A finance minister can’t like that. That’s why there is actually a rule in the budget laws to cut 1.5 percent of jobs in the federal administration every year. To date, the police, customs and THW have been exempt from this so that important security tasks can be carried out reliably. According to Christian Lindner (FDP), nothing would have changed. But in 2022, the Bundestag’s budget committee decided on further exceptions for environmental and nature protection. The Federal Environment Agency, the Federal Agency for Nature Conservation and the Federal Network Agency – all ministries currently run by the Greens – did not have to cut any positions.

The Union, as the largest opposition party, is of course critical of all this. When there were 10,000 fewer ministry positions, the country did not collapse, said deputy parliamentary group leader Mathias Middelberg to FOCUS online. He is therefore calling for staff in the ministries to be reduced by at least 15 percent, i.e. by around 4,500 positions. This would save the federal budget by around 300 million euros per year.

Although the Union itself was involved in job creation under Angela Merkel, Middelberg identifies the current government as the main culprit: “The traffic light has inflated its personnel like no government before it. The much talked about turning point, which has not yet been implemented in any area, should also be reflected in the personnel budget.”

Middelberg promises to do better after taking over government. “There needs to be a rethink in all parties. An increase in staff must no longer be a ‘trophy’ to be achieved for a ministry in budget negotiations, as was the case for a long time, regardless of whether it was under the traffic lights or the GroKo.” The ministries could even work more efficiently with fewer staff if they checked consistently would determine which tasks are really necessary.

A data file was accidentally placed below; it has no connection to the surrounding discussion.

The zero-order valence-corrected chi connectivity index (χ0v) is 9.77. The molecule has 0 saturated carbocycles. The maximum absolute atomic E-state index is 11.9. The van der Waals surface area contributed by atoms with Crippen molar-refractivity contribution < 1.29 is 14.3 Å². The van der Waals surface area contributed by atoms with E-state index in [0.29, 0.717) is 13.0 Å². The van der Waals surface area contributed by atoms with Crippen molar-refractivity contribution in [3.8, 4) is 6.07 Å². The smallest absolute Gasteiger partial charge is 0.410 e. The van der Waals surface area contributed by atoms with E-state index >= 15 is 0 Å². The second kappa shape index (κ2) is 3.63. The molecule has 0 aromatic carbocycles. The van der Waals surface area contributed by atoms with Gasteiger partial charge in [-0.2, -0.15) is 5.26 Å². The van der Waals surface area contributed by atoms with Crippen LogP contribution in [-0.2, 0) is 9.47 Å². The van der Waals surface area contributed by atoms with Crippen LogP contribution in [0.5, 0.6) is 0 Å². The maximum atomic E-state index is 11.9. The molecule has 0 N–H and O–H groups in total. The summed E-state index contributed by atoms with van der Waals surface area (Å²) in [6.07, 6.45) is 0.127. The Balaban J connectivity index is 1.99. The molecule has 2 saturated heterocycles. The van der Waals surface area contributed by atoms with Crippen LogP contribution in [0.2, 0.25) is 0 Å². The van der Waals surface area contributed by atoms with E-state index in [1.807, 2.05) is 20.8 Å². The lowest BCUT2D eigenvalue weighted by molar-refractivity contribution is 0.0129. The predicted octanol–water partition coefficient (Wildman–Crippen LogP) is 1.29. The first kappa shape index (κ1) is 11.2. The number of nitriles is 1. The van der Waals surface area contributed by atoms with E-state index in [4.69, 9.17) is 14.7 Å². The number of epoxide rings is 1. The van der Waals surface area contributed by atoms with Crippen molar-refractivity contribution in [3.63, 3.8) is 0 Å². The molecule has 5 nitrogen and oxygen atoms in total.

However, it is unlikely that the increase will come to an end quickly. Because just as chairs are moved at the beginning of a legislative period, there is also movement towards the end. Ministers often appoint loyal companions to well-paid positions. Presumably the traffic lights will also follow this, because so far ministers from all parties have taken part in the bad practice known as “Operation Evening Sun”.

In the period from January to May 2021, i.e. shortly before the last federal election, the then Federal Minister of Economics Peter Altmaier (CDU) created 18 new top jobs in his company. Defense Minister Annegret Kramp-Karrenbauer (CDU), Education Minister Anja Karliczek (CDU) and Justice Minister Christine Lambrecht (SPD) also treated themselves to ten or more new well-paid positions.

But among the XXL ministries and authorities there are also those whose employees are actually being cut: the Federal Audit Office has shrunk by more than 200 positions in this and the last legislative period – the very authority that repeatedly criticizes excessive federal spending.